The intervention included several components. First, we presented information regarding current hand hygiene practice on the units to both physician and nursing leaders to reinforce their vigorous support for making a change. Second, we educated nurses and doctors about infection and hand hygiene through seminars and individualised educational sessions, focusing on practice before first contact with patients. In general, a doctor taught doctors, while a nurse taught nurses. The education emphasised the use of alcohol-based hand rub as a suitable substitute for soap and water in most instances. Third, we asked doctor and nurse champions on the units to wear green buttons that read “Chiedimi se mi sono lavato le mani” (“Ask me if I have washed my hands”). Our point was to make the issue of hand hygiene salient. These same champions were also asked to model proper hand hygiene behaviour. Fourth, we supplied personal use bottles (100 ml) of alcohol-based hand rub to all doctors and nurses to be kept in their pockets. The nurse manager of each unit kept hand rub supplies restocked and was also responsible for ensuring that additional hand rub was available in every place where doctors and nurses had patient contact. Finally, we created a “sense of urgency”17 to prevent delay in adoption by asking the doctor and nurse managers on each unit to implement a plan to improve hand hygiene over weeks rather than months.
The same six students from the nursing school of the University of Florence who observed doctor–patient and nurse–patient interactions in the previous study did so for this one. As in the previous study, the first author (SS), who was on sabbatical in Tuscany, also performed observations. We considered any hand hygiene effort, regardless of duration or technique, a “pass.” The original training included a 2-h session on how to monitor hand hygiene adherence and background information on healthcare-associated infection and hand hygiene. In addition, background information on the study objective was provided, together with materials from WHO (used in its hand hygiene campaign), including a modified observation form. The form used in the study included the name of the observer, start and end time of the observation period, whether each observed subject was a physician or nurse, and what type of hand hygiene was practiced before patient contact (soap and water, hand rub, or neither). Observers were given strict instructions not to interfere with the clinical care being delivered. If they were asked to leave for medical reasons or reasons related to confidentiality, they complied immediately. Healthcare workers participating in our study were aware that they were being observed to monitor infection control practices; workers were generally aware that hand hygiene practices were a focus of the observations.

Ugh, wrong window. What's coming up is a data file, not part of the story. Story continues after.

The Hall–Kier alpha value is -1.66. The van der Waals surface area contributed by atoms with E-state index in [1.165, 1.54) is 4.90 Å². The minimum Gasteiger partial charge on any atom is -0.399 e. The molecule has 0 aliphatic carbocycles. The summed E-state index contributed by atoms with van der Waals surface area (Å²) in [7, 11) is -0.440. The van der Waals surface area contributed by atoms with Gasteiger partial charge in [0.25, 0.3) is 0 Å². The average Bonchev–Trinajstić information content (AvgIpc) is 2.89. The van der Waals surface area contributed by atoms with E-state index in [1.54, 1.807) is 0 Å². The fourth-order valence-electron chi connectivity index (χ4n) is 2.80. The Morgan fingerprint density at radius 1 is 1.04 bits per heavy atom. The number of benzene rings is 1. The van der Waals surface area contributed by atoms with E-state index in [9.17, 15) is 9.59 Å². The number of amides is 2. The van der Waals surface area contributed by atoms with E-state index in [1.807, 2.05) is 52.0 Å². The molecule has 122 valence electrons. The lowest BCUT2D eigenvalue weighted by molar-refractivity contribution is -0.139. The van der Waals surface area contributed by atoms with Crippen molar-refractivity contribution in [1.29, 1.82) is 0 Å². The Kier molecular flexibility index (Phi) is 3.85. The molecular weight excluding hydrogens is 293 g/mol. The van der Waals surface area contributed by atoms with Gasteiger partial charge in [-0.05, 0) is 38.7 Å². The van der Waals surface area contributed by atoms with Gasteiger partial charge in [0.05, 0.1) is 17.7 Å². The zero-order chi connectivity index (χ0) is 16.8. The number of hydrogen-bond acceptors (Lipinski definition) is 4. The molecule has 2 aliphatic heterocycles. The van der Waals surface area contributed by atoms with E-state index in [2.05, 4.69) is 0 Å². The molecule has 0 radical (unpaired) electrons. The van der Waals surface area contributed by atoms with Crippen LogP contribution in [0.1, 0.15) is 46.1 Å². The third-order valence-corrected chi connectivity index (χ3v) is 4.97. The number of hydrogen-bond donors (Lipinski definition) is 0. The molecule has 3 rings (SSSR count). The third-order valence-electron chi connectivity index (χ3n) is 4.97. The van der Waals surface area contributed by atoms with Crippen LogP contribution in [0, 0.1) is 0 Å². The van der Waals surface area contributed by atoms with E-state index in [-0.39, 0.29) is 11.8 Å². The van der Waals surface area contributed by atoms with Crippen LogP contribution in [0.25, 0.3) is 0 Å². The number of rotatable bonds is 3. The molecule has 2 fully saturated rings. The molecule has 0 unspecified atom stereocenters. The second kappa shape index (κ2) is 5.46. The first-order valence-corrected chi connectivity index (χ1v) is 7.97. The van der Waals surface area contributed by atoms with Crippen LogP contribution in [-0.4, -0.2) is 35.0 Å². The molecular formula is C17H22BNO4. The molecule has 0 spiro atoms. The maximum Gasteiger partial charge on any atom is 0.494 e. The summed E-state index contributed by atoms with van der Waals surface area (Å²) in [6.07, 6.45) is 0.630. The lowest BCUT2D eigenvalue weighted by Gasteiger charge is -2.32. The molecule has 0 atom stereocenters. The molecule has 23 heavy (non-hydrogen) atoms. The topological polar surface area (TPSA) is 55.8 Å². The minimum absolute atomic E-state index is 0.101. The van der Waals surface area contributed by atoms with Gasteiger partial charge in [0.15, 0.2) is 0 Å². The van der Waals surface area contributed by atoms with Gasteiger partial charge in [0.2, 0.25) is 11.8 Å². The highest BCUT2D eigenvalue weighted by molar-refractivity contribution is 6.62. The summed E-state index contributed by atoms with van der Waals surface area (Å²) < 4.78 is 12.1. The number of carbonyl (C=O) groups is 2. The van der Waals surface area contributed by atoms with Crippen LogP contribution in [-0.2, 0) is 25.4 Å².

The before period of observation occurred from January to March 2008. We implemented the intervention over the first 2 weeks of April 2008 (to coincide with the date of the Italian elections to ensure the date was well known to all healthcare workers). The after period of observation took place in April, May and June (observations that occurred during the implementation were considered to be in the after period).
Two individuals who had access to the paper observation forms entered data into a Microsoft Access database designed specifically for this purpose. Study staff assessed the data for entry errors, resolving discrepancies. Study staff performed data analyses in SAS V.9.1 and Computer Programs for Epidemiologic Analysis (PEPI, USD, Stone Mountain, Georgia, USA). The first set of analyses grouped all units and both clinician types together for a baseline comparison. Then, staff performed sub-analyses for all doctors and all nurses separately, followed by unit-specific analyses, first for each unit as a whole, then for each clinician type separately. When we report a percentage (eg, in table 1), the numerator consists of the number of instances of hand hygiene (one per clinician-patient interaction), and the denominator the total number of clinician-patient interactions. We used Pearson χ2 tests to assess associations for binomial data, with α set at 0.05 (two-tailed).
The first author also conducted in-person, unstructured interviews with either the doctor or the nurse leader from each unit (or their representatives). He also spoke with the nursing student observers as well as several front-line doctors and nurses from several of the units to better understand the variability of hand hygiene improvement. He interviewed a total of 17 individuals and took notes during these discussions; comments from interviewees, however, were not tape recorded.